By this point there are likely to be clusters of creativity producing a regular supply of material from inside the trait. At first the mainstream mocks these as lesser quality than conventional material. This may in fact be true. Early writers in a field are often people-with-trait-who-write rather than writers-who-happen-to-have-trait, etc. It can take quite a while to develop a really skilled canon, especially if the trait puts people at a real disadvantage for education and prosperity. Around here is when the first awards are likely to appear.

The stuff gets better over time. Eventually the mainstream decides that this is cool and politically correct and profitable, so starts releasing bunches about it, some of which is worthwhile and much of which is insulting crud. But now there's enough built up that a determined person can actually find a handful or two of great content. This is really helpful for people-with-trait who want to understand it, and how it may affect them, and what some of their options are for dealing with the experiences of trait-having. Because that's what cultural material does, it helps us examine ourselves and think about situations before they actually happen to us.

Presently, the shiny wears off. People have seen enough of trait-having characters that it's no longer such a big deal. They've mostly gotten it through their heads that the trait exists, isn't evil or irrelevant, and doesn't always have to be a big deal. Characters and concepts continue to become more refined, complex, and realistic. And this is where background parity arrives: a character can have the trait, and it can just be there, like hair color or whatnot. The story doesn't have to be about that.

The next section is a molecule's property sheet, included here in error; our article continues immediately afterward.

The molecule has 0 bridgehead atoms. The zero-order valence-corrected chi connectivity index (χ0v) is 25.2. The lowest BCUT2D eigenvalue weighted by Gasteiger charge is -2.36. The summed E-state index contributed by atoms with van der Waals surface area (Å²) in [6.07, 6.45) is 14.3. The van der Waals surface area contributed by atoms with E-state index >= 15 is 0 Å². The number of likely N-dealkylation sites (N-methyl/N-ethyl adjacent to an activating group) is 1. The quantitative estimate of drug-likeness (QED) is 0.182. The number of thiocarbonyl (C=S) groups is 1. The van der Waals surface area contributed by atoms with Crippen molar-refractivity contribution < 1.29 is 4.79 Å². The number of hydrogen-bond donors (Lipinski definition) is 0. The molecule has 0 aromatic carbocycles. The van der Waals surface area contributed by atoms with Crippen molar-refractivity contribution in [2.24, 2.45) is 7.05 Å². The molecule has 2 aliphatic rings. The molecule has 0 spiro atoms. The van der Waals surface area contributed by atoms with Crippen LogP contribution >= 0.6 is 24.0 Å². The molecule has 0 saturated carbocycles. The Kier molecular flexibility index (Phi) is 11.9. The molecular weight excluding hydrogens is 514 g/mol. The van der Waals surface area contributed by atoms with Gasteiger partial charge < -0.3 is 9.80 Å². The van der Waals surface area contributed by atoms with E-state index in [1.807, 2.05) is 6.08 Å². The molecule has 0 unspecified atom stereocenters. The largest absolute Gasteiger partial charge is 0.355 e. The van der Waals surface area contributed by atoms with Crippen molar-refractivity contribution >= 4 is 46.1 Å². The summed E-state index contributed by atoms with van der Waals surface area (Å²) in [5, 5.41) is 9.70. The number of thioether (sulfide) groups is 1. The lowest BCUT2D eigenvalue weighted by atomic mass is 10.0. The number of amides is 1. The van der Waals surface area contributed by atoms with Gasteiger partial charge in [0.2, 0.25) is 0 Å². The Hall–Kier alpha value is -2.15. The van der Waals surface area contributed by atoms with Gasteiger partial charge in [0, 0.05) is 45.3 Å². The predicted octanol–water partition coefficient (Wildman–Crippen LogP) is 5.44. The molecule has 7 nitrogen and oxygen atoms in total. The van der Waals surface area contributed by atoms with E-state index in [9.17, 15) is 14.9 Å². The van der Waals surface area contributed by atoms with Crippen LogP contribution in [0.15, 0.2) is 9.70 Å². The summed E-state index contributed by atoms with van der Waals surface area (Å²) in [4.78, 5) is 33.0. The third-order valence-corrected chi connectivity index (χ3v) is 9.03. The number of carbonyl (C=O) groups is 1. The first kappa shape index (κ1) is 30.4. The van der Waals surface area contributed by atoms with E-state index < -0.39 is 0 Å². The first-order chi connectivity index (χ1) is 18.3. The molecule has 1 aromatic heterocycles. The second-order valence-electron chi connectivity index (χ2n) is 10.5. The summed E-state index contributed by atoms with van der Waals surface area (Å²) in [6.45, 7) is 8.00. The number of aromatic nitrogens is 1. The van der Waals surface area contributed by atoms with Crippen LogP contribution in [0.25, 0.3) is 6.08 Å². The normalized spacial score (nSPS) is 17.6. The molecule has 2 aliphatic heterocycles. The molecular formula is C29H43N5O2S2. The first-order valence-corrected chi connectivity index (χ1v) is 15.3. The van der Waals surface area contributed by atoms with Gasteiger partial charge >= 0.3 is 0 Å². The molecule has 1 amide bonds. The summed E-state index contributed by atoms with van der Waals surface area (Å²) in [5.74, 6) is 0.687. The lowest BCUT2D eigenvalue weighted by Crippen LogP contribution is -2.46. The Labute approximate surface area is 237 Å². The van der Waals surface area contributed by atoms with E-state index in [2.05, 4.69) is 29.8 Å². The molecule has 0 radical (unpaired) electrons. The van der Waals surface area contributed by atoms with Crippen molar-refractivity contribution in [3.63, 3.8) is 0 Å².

This is frequently the point where some other trait or issue starts gaining a lot of attention, and bigots and activists go haring off after the new target.

The cool thing is, this progression is endemic to cultural material in general, and probably to the human condition. So if you know about it, then you can spot new versions as they emerge. This means you don't have to sit around with your thumb up your butt waiting for everyone else to plod through A, B, C, etc. You can just go directly to the good stuff.

This means, if you're a trait-haver, start telling your story as precisely as you can. Your experiences are relevant and perhaps historically important. If you're not, try to find people who are and do good enough research that you can step over the bar (which is pretty much lying on the ground for a while) and create or request things that are plausible, nuanced, and entertaining. There will be some screaming about how you can't or shouldn't do this. Unless it is along the lines of "You fucked up this detail!" from a trait-haver, or "I'm going to shoot you!" from a bigot with a gun, ignore it. People are going to scream about this trait and trait-havers for a while. Like a decade or few. They will calm down eventually.

Meanwhile you will be creating or inspiring some great stuff, which by dint of early appearance and hopefully quality, will become part of canon and might just help save somebody's life by advancing the timeframe of when "Trait-having doesn't have to ruin your life, look, it's possible to have-trait-and-be-hero!" becomes available to folks in need of that as counterbalance to the "trait=awful or irrelevant" baloney in the mainstream. Plus you get to poke a bigot in the eye, and that never gets old.
Tags: activism, history, how to, reading, writing